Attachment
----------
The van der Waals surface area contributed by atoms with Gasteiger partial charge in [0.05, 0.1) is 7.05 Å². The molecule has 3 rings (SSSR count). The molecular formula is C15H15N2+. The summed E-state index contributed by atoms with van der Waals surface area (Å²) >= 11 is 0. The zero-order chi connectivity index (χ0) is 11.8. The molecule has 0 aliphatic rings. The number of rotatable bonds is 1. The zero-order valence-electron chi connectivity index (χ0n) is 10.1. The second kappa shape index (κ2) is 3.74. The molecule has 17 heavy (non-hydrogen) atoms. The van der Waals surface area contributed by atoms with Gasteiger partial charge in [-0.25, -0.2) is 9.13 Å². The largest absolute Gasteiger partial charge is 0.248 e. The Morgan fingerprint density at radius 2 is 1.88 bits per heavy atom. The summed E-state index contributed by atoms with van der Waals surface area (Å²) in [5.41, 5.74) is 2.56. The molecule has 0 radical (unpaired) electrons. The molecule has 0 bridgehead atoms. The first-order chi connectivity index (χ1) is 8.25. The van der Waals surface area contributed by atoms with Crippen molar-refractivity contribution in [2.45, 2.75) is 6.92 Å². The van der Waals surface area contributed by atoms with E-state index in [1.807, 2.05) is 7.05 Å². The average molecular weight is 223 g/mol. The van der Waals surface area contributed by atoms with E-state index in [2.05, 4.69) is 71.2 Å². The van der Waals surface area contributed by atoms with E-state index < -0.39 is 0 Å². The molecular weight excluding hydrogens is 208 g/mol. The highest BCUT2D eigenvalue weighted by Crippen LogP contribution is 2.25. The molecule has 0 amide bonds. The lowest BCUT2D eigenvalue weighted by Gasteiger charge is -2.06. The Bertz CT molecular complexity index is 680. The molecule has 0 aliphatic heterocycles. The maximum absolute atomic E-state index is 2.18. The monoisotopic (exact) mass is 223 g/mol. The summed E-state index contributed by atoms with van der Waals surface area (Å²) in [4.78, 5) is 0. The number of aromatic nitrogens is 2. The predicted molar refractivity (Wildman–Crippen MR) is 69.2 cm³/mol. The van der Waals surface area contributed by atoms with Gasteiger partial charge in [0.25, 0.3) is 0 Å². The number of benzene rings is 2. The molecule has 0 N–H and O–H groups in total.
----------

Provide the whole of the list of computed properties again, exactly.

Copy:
The van der Waals surface area contributed by atoms with Gasteiger partial charge in [0.05, 0.1) is 7.05 Å². The molecule has 3 rings (SSSR count). The molecular formula is C15H15N2+. The summed E-state index contributed by atoms with van der Waals surface area (Å²) >= 11 is 0. The zero-order chi connectivity index (χ0) is 11.8. The molecule has 0 aliphatic rings. The number of rotatable bonds is 1. The zero-order valence-electron chi connectivity index (χ0n) is 10.1. The second kappa shape index (κ2) is 3.74. The molecule has 17 heavy (non-hydrogen) atoms. The van der Waals surface area contributed by atoms with Gasteiger partial charge in [-0.25, -0.2) is 9.13 Å². The largest absolute Gasteiger partial charge is 0.248 e. The Morgan fingerprint density at radius 2 is 1.88 bits per heavy atom. The summed E-state index contributed by atoms with van der Waals surface area (Å²) in [5.41, 5.74) is 2.56. The molecule has 0 radical (unpaired) electrons. The molecule has 0 bridgehead atoms. The first-order chi connectivity index (χ1) is 8.25. The van der Waals surface area contributed by atoms with Crippen molar-refractivity contribution in [2.45, 2.75) is 6.92 Å². The van der Waals surface area contributed by atoms with E-state index in [1.807, 2.05) is 7.05 Å². The average molecular weight is 223 g/mol. The van der Waals surface area contributed by atoms with E-state index in [2.05, 4.69) is 71.2 Å². The van der Waals surface area contributed by atoms with E-state index < -0.39 is 0 Å². The molecular weight excluding hydrogens is 208 g/mol. The highest BCUT2D eigenvalue weighted by Crippen LogP contribution is 2.25. The molecule has 0 amide bonds. The lowest BCUT2D eigenvalue weighted by Gasteiger charge is -2.06. The Bertz CT molecular complexity index is 680. The molecule has 0 aliphatic heterocycles. The maximum absolute atomic E-state index is 2.18. The monoisotopic (exact) mass is 223 g/mol. The summed E-state index contributed by atoms with van der Waals surface area (Å²) in [4.78, 5) is 0. The number of aromatic nitrogens is 2. The predicted molar refractivity (Wildman–Crippen MR) is 69.2 cm³/mol. The van der Waals surface area contributed by atoms with Gasteiger partial charge in [0.25, 0.3) is 0 Å². The number of benzene rings is 2. The molecule has 0 N–H and O–H groups in total.